What is Telecommuting? 

Telecommuting, also called teleworking, means working remotely from a location other than your workplace and using the internet to connect with your office and business applications.

A Telecommuting program can be offered as a benefit to employees or it can be used as a business continuity tool when disruptive events prevent employees from accessing the organization’s offices, allowing a company to avoid a total shutdown by having employees work remotely. This is an ideal tool when employees can’t (or shouldn’t) work from the office due to health concerns, weather-related outages, or other emergencies.

Steps to Develop a Telecommuting Program

I. Identify Your Goals and Requirements

  1. Identify your organization’s needs and set telecommuting goals and objectives accordingly. 
  2. Determine how you will evaluate the success of your telecommuting program.
  3. Research and select the technology you will need to use to successfully deploy your telecommuting program.
  4. Assess employee roles within your organization and determine which jobs are well-suited for remote work.
  5. Perform a cost/benefit analysis to understand the advantages and disadvantages of implementing a telecommuting program. You should estimate the direct costs and savings of telecommuting, but also consider intangible benefits like offering a better work-life balance for your employees.

II. Develop Your Plan and Deploy Your Telecommuting Technology

  1. Develop an outline of your telecommuting policies and a telecommuter agreement that sets clear rules regarding employer and employee rights and responsibilities.
  2. Ensure your employees have the necessary technology and equipment to perform their job functions remotely. This may include enabling secure remote access, providing company laptops for remote staff, and purchasing new software licenses.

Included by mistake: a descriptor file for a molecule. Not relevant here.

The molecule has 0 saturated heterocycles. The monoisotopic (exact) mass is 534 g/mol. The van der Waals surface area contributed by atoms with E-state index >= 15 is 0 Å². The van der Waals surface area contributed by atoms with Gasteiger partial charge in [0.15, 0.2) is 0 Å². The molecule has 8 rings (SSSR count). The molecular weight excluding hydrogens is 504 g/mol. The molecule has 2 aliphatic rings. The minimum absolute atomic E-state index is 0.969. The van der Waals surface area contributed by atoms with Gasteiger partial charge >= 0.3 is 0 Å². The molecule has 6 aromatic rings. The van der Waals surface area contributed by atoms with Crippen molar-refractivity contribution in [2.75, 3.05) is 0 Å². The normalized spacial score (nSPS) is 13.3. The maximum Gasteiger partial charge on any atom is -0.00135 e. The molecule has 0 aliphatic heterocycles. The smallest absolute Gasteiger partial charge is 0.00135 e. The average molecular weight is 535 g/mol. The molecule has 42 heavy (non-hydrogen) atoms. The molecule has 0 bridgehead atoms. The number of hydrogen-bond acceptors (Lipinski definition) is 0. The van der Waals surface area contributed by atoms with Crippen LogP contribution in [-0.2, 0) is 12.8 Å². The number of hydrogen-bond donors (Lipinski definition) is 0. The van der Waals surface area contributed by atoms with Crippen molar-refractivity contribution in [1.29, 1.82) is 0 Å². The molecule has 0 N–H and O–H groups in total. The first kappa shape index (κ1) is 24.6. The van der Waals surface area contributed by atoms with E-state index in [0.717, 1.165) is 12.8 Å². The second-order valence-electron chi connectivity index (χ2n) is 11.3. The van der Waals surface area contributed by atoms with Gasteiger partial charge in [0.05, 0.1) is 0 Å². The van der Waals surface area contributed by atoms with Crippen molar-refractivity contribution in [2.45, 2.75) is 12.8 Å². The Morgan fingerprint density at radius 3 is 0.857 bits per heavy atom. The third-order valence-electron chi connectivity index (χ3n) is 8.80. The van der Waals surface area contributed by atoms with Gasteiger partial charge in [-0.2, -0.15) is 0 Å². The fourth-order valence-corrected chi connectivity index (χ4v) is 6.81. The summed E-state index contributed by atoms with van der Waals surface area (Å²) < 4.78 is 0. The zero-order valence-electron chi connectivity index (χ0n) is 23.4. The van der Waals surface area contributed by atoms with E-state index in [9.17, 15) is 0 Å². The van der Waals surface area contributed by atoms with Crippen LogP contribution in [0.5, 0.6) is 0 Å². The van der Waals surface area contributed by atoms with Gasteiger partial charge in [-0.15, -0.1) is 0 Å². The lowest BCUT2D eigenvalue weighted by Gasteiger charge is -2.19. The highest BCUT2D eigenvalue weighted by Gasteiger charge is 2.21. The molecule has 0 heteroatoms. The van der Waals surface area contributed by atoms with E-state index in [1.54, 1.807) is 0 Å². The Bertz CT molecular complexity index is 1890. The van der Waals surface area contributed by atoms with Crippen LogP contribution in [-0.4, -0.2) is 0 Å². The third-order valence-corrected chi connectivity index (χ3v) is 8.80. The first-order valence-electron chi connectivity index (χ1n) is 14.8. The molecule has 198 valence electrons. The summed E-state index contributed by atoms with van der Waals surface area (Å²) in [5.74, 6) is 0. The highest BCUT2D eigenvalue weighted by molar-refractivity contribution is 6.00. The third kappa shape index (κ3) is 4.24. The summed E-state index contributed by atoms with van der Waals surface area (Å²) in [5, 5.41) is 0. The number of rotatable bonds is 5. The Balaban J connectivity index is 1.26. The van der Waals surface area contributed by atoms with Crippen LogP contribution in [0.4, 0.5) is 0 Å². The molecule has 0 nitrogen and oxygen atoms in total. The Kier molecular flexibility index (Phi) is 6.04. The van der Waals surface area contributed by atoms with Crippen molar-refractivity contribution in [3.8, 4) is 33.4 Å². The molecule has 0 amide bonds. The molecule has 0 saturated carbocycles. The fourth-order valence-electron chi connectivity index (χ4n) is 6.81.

3. Determine the security measures you need to implement to keep data secure when employees are working off-site. We recommend contacting your IT advisor to manage these cybersecurity risks.

III. Train, Test and Reassess 

  1. Train your staff on the proper use of your organization’s telecommuting tools.
  2. Educate your staff on your company’s telecommuting policies, procedures, and expectations. Employees should have a clear understanding of performance requirements and understand how productivity will be measured.
  3. Make sure to test your telecommuting plan at least twice per year to ensure both your systems and staff are prepared to work remotely. If your telecommuting plan will be used only for emergency situations as part of your business continuity plan, testing is especially important.
  4. Keep communication channels open and be prepared to adapt and improve your telecommuting program based on employee feedback.

If you’re interested in reviewing affordable telecommuting options, need help implementing a new remote work program, or just want to make sure your existing telework policy is safeguarding your business data, give the Digital Industry team a call or send us a message, we’re here to help.